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Authentic Hermès Ties

The authentication of pre-owned luxury items such as Hermès Ties is a fairly long process. However, all items sold in our store have gone through this meticulous process and are guaranteed authentic.

Here is a guide for you to assess the Hermès Ties you already own.

three orange Hermes ties

1. The Silk:

Genuine Hermes silk ties are consistently 100% silk, never a blend or polyester. Hermes prints its regular weight silk ties on the same twill, ensuring uniformity. The silk should have a distinctive feel, not overly soft or crisp, and never excessively shiny. The sophisticated, matte texture is challenging to describe but unmistakable when felt. Check for a label indicating 100% silk or "soie," the French term for silk; any deviation suggests a fake.

2. The Twill Direction:

On the wider blade's front side, confirm that the twill pattern runs from 11 to 5 o'clock; any other direction indicates a fake. Turn the tie to inspect the twill direction on the tipping, which should go from 2 to 8 o'clock. Note that heavy silk ties may have different twill patterns (9 to 4 o'clock on the front and 1 to 7 o'clock on the tip liner).

3. The Tip Lining Color:

Genuine Hermes ties have tip lining that precisely matches the background color. Fakes may have a solid black lining with H patterns, which Hermes doesn't use. Vintage Hermes ties before 1970 might have a solid white tip lining.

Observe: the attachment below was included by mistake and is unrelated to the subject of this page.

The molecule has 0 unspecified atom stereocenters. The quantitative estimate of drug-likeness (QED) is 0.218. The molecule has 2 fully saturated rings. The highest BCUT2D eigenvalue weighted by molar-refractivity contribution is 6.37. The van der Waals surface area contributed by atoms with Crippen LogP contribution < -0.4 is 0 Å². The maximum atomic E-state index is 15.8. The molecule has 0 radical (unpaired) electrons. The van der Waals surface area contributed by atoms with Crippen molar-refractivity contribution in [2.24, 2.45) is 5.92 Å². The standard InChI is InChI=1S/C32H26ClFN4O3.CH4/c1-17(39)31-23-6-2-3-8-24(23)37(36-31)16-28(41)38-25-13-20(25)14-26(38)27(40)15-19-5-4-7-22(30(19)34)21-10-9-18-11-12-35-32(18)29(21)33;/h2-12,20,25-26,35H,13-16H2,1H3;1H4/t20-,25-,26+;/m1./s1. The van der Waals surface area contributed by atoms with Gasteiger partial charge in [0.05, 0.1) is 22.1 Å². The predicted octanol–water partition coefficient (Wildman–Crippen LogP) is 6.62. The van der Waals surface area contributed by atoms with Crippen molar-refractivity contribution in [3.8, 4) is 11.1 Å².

4. Tie Bar Tacks:

Genuine Hermes tie bar tacks, securing the fold, are close in color to the silk's background. Fakes often use a thicker, black color. Lack of bar tacks may indicate a fake, except in vintage ties where they may have come loose.

5. The Dovetail Fold:

Turn the tie around, inspect the backside folds, and identify the dovetail fold, a hallmark of genuine Hermes ties. Verify the left part is always folded over the right. Feel the tip on the wider blade; the right side should overlap the left.

6. Find the Slip Stitch:

Genuine Hermes ties are hand-sewn with a 177-centimeter-long thread, providing flexibility. Check for slight irregularities in stitching by gently pulling the fold. Dense machine stitching indicates a fake.

7. Look for the Loop Thread:

Locate the loop on the backside of the wider end, typically present in genuine Hermes ties. It's a woven label, not made of tie silk. Genuine ties may not have the loop visible on well-stretched used ties.

8. Observe the Pattern Mark:

Printed Hermes ties in twill have a pattern mark. Verify it aligns with the edge fold, has three lines post-1970 (including "100% soie"), and follows the specified font styles. Fakes may not accurately replicate these details.

9. Notice the Tie Keeper:

Genuine Hermes ties have a woven label tie keeper. Fakes might have additional fabric loops or printed keepers. The style and details of the tie keeper can indicate authenticity.

10. Dimensions:

Consider the length and width; modern Hermes ties are typically 150 centimeters long and 8 centimeters wide. Vintage ties may have different dimensions. However, dimensions alone may not be decisive in identifying authenticity.

11. Note the Woven Hermes Logo on the Tip Liner:

A woven Hermes logo on the tip liner is a clear sign of a fake. Genuine Hermes ties do not have this feature.


By thoroughly analyzing these hallmarks, you can significantly increase your chances of identifying a genuine Hermes tie, even when purchasing vintage or used. For the utmost assurance, consider buying from website like ours.

You can find our collection by clicking on the button bellow.

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